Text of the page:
The ultimate control group
Empirical research on the organization of firms requires that firms be classified on the basis of their control structures. This should be done in a way that can potentially be made operational. It is easy to identify the ultimate controller of a hierarchical organization, and the literature has largely focused on this case. But many organizational structures mix hierarchy with collective choice procedures such as voting, or use circular structures under which superiors are accountable to their subordinates. I develop some analytic machinery that can be used to map the authority structures of such organizations, and show that under mild restrictions there is a well-defined ultimate control group. The results are consistent with common intuitions about the nature of control in some familiar economic settings.
(This abstract was borrowed from another version of this item.)
If you experience problems downloading a file, check if you have the proper application to view it first. In case of further problems read the IDEAS help page. Note that these files are not on the IDEAS site. Please be patient as the files may be large.
As the access to this document is restricted, you may want to look for a different version under "Related research" (further below) or search for a different version of it.
References listed on IDEAS
Please report citation or reference errors to , or , if you are the registered author of the cited work, log in to your RePEc Author Service profile, click on "citations" and make appropriate adjustments.:
- Katzner, Donald W., 1992. "The structure of authority in the firm," Journal of Economic Behavior & Organization, Elsevier, vol. 19(1), pages 41-67, September.
- repec:ner:ucllon:http://discovery.ucl.ac.uk/17678/ is not listed on IDEAS
- Dow, Gregory K. & Putterman, Louis, 2000. "Why capital suppliers (usually) hire workers: what we know and what we need to know," Journal of Economic Behavior & Organization, Elsevier, vol. 43(3), pages 319-336, November.
- Qian, Yingyi, 1994. "Incentives and Loss of Control in an Optimal Hierarchy," Review of Economic Studies, Wiley Blackwell, vol. 61(3), pages 527-44, July.
- Philippe Aghion & Jean Tirole, 1994.
"Formal and Real Authority in Organizations,"
95-8, Massachusetts Institute of Technology (MIT), Department of Economics.
- Aghion, Philippe & Tirole, Jean, 1997. "Formal and Real Authority in Organizations," Scholarly Articles 4554125, Harvard University Department of Economics.
- Aghion, Philippe & Tirole, Jean, 1994. "Formal and Real Authority in Organizations," IDEI Working Papers 37, Institut d'Économie Industrielle (IDEI), Toulouse.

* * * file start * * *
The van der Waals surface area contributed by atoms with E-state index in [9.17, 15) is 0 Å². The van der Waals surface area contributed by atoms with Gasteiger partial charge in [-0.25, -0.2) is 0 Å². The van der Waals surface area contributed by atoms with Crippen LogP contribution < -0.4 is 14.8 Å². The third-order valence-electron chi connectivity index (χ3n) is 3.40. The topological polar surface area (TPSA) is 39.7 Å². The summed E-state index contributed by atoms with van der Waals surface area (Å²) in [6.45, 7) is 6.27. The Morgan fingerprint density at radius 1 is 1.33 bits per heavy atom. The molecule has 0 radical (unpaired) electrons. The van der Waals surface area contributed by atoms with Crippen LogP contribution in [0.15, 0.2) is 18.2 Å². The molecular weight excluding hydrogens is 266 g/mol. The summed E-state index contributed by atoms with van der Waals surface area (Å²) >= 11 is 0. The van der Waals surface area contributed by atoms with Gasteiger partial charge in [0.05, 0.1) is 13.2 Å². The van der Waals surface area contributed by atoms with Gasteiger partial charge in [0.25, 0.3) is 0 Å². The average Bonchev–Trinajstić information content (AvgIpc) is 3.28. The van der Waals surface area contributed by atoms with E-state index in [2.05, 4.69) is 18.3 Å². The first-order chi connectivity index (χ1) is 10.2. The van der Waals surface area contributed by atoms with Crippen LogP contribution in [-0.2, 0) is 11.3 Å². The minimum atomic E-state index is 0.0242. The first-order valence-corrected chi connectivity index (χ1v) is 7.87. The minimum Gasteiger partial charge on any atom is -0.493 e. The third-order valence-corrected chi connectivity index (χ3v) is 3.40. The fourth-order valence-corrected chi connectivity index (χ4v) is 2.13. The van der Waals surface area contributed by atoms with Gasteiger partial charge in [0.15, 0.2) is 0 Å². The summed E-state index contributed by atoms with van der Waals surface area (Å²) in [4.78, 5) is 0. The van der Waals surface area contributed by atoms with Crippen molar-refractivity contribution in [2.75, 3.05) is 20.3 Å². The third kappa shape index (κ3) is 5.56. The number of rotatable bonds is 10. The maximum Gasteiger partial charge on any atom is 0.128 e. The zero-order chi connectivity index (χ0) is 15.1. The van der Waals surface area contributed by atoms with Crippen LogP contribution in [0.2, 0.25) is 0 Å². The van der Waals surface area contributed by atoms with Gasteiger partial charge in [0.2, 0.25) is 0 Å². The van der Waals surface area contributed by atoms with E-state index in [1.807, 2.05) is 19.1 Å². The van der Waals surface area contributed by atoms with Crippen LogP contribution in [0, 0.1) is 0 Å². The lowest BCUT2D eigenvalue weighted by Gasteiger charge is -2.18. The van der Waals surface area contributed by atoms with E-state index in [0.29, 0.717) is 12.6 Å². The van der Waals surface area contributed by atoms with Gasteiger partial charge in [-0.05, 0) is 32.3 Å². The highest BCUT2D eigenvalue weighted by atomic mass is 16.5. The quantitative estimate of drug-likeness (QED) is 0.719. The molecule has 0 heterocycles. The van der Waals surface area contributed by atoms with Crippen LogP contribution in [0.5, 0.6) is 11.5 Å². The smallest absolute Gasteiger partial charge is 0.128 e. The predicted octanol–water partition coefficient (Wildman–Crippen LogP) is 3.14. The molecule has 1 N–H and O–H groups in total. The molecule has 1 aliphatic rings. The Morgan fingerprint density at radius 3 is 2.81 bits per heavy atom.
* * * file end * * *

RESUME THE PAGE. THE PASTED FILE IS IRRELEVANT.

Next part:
- Philippe Aghion & Jean Tirole, 1994. "Normal and Real Authority in Organizations," Working papers 94-13, Massachusetts Institute of Technology (MIT), Department of Economics.
- Bowles, Samuel & Gintis, Herbert, 1993. "A Political and Economic Case for the Democratic Enterprise," Economics and Philosophy, Cambridge University Press, vol. 9(01), pages 75-100, April.
- Dow, Gregory K., 2000.
"On the Neutrality of Asset Ownership for Work Incentives,"
Journal of Comparative Economics,
Elsevier, vol. 28(3), pages 581-605, September.
- Dow, G.L., 1999. "On the Neutrality of Asset Ownership for Work Incentives," Discussion Papers dp99-1, Department of Economics, Simon Fraser University.
- Baker, George & Gibbons, Robert & Murphy, Kevin J, 1999. "Informal Authority in Organizations," Journal of Law, Economics and Organization, Oxford University Press, vol. 15(1), pages 56-73, April.
- Sah, R.K., 1991.
"Fallibility In Human Organizations And Political Systems,"
625, Yale - Economic Growth Center.
- Raaj Kumar Sah, 1991. "Fallibility in Human Organizations and Political Systems," Journal of Economic Perspectives, American Economic Association, vol. 5(2), pages 67-88, Spring.
- Gregory Dow, 2001.
"Allocating Control over Firms: Stock Markets versus Membership Markets,"
Review of Industrial Organization,
Springer, vol. 18(2), pages 201-218, March.
- Gregory K. Dow, 2000. "Allocating Control Over Firms: Stock Markets Versus Membership Markets," Discussion Papers dp00-03, Department of Economics, Simon Fraser University, revised Feb 2000.
- Oliver Hart & John Moore, 1988.
"Property Rights and the Nature of the Firm,"
495, Massachusetts Institute of Technology (MIT), Department of Economics.
- Sah, Raaj Kumar & Stiglitz, Joseph E, 1986.
"The Architecture of Economic Systems: Hierarchies and Polyarchies,"
American Economic Review,
American Economic Association, vol. 76(4), pages 716-27, September.
- Raaj Kumar Sah & Joseph E. Stiglitz, 1984. "The Architecture of Economic Systems: Hierarchies and Polyarchies," NBER Working Papers 1334, National Bureau of Economic Research, Inc.
- Shapiro, Carl & Stiglitz, Joseph E, 1984. "Equilibrium Unemployment as a Worker Discipline Device," American Economic Review, American Economic Association, vol. 74(3), pages 433-44, June.
When requesting a correction, please mention this item's handle: RePEc:eee:jeborg:v:49:y:2002:i:1:p:39-49. See general information about how to correct material in RePEc.
For technical questions regarding this item, or to correct its authors, title, abstract, bibliographic or download information, contact: (Zhang, Lei)
If references are entirely missing, you can add them using this form.